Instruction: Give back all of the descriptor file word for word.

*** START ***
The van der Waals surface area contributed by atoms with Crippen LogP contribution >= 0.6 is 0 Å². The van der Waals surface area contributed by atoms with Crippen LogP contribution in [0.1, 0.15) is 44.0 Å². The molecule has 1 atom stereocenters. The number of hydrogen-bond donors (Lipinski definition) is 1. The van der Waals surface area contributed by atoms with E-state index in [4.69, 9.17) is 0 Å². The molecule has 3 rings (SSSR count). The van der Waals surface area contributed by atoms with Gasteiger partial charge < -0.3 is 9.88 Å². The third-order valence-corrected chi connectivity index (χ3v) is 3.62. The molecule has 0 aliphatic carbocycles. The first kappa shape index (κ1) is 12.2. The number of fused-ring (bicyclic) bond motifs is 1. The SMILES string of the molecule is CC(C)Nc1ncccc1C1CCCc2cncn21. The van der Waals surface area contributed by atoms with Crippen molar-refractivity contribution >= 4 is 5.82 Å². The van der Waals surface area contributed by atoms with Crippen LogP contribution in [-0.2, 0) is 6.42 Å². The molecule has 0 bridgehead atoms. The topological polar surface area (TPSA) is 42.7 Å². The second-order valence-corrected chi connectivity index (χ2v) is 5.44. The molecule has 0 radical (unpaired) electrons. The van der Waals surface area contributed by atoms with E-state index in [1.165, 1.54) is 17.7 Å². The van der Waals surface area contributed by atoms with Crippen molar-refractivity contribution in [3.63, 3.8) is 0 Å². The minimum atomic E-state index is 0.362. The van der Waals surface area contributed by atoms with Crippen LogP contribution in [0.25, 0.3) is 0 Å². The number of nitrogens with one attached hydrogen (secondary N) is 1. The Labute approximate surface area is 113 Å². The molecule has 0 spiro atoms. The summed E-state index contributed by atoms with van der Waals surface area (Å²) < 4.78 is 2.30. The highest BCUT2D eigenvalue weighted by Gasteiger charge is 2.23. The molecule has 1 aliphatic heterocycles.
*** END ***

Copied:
The van der Waals surface area contributed by atoms with Crippen LogP contribution >= 0.6 is 0 Å². The van der Waals surface area contributed by atoms with Crippen LogP contribution in [0.1, 0.15) is 44.0 Å². The molecule has 1 atom stereocenters. The number of hydrogen-bond donors (Lipinski definition) is 1. The van der Waals surface area contributed by atoms with E-state index in [4.69, 9.17) is 0 Å². The molecule has 3 rings (SSSR count). The van der Waals surface area contributed by atoms with Gasteiger partial charge < -0.3 is 9.88 Å². The third-order valence-corrected chi connectivity index (χ3v) is 3.62. The molecule has 0 aliphatic carbocycles. The first kappa shape index (κ1) is 12.2. The number of fused-ring (bicyclic) bond motifs is 1. The SMILES string of the molecule is CC(C)Nc1ncccc1C1CCCc2cncn21. The van der Waals surface area contributed by atoms with Crippen molar-refractivity contribution >= 4 is 5.82 Å². The van der Waals surface area contributed by atoms with Crippen LogP contribution in [-0.2, 0) is 6.42 Å². The molecule has 0 bridgehead atoms. The topological polar surface area (TPSA) is 42.7 Å². The second-order valence-corrected chi connectivity index (χ2v) is 5.44. The molecule has 0 radical (unpaired) electrons. The van der Waals surface area contributed by atoms with E-state index in [1.165, 1.54) is 17.7 Å². The van der Waals surface area contributed by atoms with Crippen molar-refractivity contribution in [3.63, 3.8) is 0 Å². The minimum atomic E-state index is 0.362. The van der Waals surface area contributed by atoms with Crippen LogP contribution in [0.25, 0.3) is 0 Å². The number of nitrogens with one attached hydrogen (secondary N) is 1. The Labute approximate surface area is 113 Å². The molecule has 0 spiro atoms. The summed E-state index contributed by atoms with van der Waals surface area (Å²) < 4.78 is 2.30. The highest BCUT2D eigenvalue weighted by Gasteiger charge is 2.23. The molecule has 1 aliphatic heterocycles.